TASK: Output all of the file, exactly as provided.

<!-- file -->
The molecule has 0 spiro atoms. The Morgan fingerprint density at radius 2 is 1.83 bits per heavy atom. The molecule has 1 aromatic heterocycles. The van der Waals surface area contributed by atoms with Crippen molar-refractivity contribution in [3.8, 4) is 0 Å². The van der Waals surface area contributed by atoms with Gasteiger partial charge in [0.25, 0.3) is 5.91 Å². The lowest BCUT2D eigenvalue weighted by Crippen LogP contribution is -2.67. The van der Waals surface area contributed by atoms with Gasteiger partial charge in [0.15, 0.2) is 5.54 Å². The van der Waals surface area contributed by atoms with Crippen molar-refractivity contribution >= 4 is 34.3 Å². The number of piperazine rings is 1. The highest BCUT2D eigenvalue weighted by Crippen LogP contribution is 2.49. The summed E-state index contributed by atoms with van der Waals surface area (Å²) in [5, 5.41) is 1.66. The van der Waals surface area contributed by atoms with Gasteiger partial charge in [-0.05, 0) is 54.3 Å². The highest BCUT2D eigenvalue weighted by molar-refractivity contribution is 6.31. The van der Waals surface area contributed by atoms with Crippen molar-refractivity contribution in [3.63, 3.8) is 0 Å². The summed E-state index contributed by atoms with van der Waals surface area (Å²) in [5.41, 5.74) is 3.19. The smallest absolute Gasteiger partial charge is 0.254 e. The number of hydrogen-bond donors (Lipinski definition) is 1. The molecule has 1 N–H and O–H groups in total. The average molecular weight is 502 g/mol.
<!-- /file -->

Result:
The molecule has 0 spiro atoms. The Morgan fingerprint density at radius 2 is 1.83 bits per heavy atom. The molecule has 1 aromatic heterocycles. The van der Waals surface area contributed by atoms with Crippen molar-refractivity contribution in [3.8, 4) is 0 Å². The van der Waals surface area contributed by atoms with Gasteiger partial charge in [0.25, 0.3) is 5.91 Å². The lowest BCUT2D eigenvalue weighted by Crippen LogP contribution is -2.67. The van der Waals surface area contributed by atoms with Gasteiger partial charge in [0.15, 0.2) is 5.54 Å². The van der Waals surface area contributed by atoms with Crippen molar-refractivity contribution >= 4 is 34.3 Å². The number of piperazine rings is 1. The highest BCUT2D eigenvalue weighted by Crippen LogP contribution is 2.49. The summed E-state index contributed by atoms with van der Waals surface area (Å²) in [5, 5.41) is 1.66. The van der Waals surface area contributed by atoms with Gasteiger partial charge in [-0.05, 0) is 54.3 Å². The highest BCUT2D eigenvalue weighted by molar-refractivity contribution is 6.31. The van der Waals surface area contributed by atoms with Crippen molar-refractivity contribution in [3.63, 3.8) is 0 Å². The summed E-state index contributed by atoms with van der Waals surface area (Å²) in [5.41, 5.74) is 3.19. The smallest absolute Gasteiger partial charge is 0.254 e. The number of hydrogen-bond donors (Lipinski definition) is 1. The molecule has 1 N–H and O–H groups in total. The average molecular weight is 502 g/mol.